Steve Biko Mobilized Mass Resistance to South Africa's Racist Apartheid Regime

Stephen Bantu Biko, 30

(Dec. 18, 1946 – Sept. 12, 1977)

So as a prelude whites must be made to realize that they are only human, not superior. Same with Blacks. They must be made to realize that they are also human, not inferior.

Steve Biko, regarded as an icon in the anti-apartheid movement, founded several organizations in an effort to mobilize Black people against the racist apartheid regime in South Africa. Biko co-founded the South African Students’ Organization in 1968, an all-Black student organization focusing on the resistance of apartheid. He later founded the Black Consciousness Movement (BCM), which would empower and mobilize much of the urban Black population, and co-founded the Black People’s Convention in 1972.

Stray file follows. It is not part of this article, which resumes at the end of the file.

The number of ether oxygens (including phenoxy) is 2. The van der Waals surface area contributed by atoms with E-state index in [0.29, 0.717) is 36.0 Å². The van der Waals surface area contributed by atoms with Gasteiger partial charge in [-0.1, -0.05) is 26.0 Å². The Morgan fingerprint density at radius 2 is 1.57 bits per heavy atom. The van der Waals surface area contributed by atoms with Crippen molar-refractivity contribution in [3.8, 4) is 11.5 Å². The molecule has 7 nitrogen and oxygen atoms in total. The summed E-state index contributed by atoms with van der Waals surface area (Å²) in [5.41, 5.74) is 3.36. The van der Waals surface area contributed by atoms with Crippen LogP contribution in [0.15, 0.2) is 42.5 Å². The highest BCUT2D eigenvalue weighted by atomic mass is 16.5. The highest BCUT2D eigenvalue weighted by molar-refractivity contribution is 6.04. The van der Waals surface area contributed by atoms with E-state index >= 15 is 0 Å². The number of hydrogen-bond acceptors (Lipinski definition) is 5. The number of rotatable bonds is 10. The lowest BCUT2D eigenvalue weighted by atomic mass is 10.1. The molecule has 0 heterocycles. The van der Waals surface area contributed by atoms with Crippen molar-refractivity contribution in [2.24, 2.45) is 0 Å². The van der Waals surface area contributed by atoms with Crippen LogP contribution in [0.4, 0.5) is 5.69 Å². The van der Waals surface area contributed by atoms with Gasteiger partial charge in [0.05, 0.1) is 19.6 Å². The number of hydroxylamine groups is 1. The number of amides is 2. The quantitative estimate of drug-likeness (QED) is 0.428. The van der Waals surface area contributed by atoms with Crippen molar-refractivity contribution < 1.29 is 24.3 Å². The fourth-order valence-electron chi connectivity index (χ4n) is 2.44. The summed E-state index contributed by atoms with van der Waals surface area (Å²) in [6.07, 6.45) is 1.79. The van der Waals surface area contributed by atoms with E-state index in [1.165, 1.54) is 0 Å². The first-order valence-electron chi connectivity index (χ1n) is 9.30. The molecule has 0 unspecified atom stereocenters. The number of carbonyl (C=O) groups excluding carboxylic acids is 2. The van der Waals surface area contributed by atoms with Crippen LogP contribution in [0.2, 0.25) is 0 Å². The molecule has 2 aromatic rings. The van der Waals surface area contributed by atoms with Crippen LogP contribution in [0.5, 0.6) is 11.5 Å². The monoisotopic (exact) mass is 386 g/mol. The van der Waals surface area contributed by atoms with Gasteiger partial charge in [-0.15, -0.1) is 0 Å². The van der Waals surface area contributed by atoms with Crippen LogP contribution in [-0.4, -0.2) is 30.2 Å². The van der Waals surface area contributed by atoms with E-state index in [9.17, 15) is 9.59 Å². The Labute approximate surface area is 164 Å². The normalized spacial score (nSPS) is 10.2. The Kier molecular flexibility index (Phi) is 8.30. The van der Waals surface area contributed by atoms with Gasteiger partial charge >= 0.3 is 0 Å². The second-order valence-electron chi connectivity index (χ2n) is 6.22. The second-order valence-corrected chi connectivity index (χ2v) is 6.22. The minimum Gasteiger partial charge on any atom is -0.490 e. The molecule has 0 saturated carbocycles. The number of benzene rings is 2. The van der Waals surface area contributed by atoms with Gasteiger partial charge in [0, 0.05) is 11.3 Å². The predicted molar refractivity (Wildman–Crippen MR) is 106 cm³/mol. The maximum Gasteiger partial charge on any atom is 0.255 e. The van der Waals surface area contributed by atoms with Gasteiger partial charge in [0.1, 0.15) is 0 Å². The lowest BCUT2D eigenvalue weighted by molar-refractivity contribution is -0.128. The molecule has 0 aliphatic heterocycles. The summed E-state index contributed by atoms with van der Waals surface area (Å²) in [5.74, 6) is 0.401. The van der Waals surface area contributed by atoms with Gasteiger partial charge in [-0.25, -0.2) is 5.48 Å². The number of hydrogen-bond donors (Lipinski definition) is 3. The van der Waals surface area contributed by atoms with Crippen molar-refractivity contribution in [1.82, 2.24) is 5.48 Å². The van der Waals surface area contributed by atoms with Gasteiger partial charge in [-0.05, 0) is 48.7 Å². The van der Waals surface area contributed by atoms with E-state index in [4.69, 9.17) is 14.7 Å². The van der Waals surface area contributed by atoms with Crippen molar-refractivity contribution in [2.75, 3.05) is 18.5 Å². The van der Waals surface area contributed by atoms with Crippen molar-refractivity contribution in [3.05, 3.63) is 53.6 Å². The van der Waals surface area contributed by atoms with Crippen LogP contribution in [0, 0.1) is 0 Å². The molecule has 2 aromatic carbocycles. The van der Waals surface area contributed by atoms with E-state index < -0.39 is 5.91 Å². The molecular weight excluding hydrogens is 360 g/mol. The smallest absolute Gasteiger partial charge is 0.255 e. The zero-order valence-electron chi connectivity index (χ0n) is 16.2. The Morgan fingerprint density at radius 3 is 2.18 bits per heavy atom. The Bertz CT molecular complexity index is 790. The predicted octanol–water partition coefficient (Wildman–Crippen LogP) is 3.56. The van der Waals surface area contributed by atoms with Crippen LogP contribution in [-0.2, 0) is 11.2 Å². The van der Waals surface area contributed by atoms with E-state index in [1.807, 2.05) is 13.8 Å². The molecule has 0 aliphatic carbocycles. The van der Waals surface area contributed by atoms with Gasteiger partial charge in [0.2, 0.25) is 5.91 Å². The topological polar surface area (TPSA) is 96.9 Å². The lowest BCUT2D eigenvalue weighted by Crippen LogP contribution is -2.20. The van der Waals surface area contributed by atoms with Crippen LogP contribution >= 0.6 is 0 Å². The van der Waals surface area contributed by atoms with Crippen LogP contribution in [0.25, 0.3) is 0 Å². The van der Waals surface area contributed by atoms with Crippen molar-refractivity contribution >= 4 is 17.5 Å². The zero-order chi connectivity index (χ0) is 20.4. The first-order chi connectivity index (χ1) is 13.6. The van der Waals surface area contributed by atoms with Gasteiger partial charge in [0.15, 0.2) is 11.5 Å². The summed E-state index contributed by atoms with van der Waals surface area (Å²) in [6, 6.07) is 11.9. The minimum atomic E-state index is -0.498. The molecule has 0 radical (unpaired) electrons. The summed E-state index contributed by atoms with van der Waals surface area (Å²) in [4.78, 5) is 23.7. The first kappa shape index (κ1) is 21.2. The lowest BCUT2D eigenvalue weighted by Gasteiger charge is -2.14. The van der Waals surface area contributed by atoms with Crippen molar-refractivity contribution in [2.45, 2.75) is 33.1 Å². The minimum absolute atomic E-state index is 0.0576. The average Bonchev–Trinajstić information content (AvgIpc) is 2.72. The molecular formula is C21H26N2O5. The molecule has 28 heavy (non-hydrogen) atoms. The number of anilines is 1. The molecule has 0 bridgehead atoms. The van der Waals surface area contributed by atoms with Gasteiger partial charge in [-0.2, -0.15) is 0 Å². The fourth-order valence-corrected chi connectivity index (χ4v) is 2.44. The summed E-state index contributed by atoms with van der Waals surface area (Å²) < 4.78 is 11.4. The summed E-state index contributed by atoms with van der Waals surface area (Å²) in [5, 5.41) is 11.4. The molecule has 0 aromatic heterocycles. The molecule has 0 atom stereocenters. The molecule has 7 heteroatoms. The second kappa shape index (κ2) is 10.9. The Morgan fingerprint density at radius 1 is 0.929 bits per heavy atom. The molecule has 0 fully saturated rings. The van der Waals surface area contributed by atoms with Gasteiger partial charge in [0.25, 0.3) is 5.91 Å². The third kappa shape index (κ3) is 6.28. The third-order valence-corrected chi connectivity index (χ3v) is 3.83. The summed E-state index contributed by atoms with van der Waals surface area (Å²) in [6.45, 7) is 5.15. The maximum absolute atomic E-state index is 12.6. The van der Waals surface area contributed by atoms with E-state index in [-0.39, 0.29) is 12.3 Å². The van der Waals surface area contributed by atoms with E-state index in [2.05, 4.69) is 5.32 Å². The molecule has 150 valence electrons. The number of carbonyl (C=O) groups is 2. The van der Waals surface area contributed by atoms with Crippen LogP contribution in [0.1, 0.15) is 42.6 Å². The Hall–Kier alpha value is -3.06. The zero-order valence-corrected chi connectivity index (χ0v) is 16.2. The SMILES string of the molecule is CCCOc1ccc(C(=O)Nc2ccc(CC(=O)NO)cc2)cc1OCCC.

The BCM gained the most ground as it not only called for resistance to the policy of apartheid and more rights for South African Blacks, but also helped to instill Black pride among Black people in the country.

Biko was arrested many times for his anti-apartheid activism. On Sept. 12, 1977, Biko died in police custody from injuries he sustained from the arresting officers. In 1997, five officers confessed to killing Biko after reportedly filling an application for amnesty to the Truth and Reconciliation Commission.

The basic tenet of black consciousness is that the black man must reject all value systems that seek to make him a foreigner in the country of his birth and reduce his basic human dignity.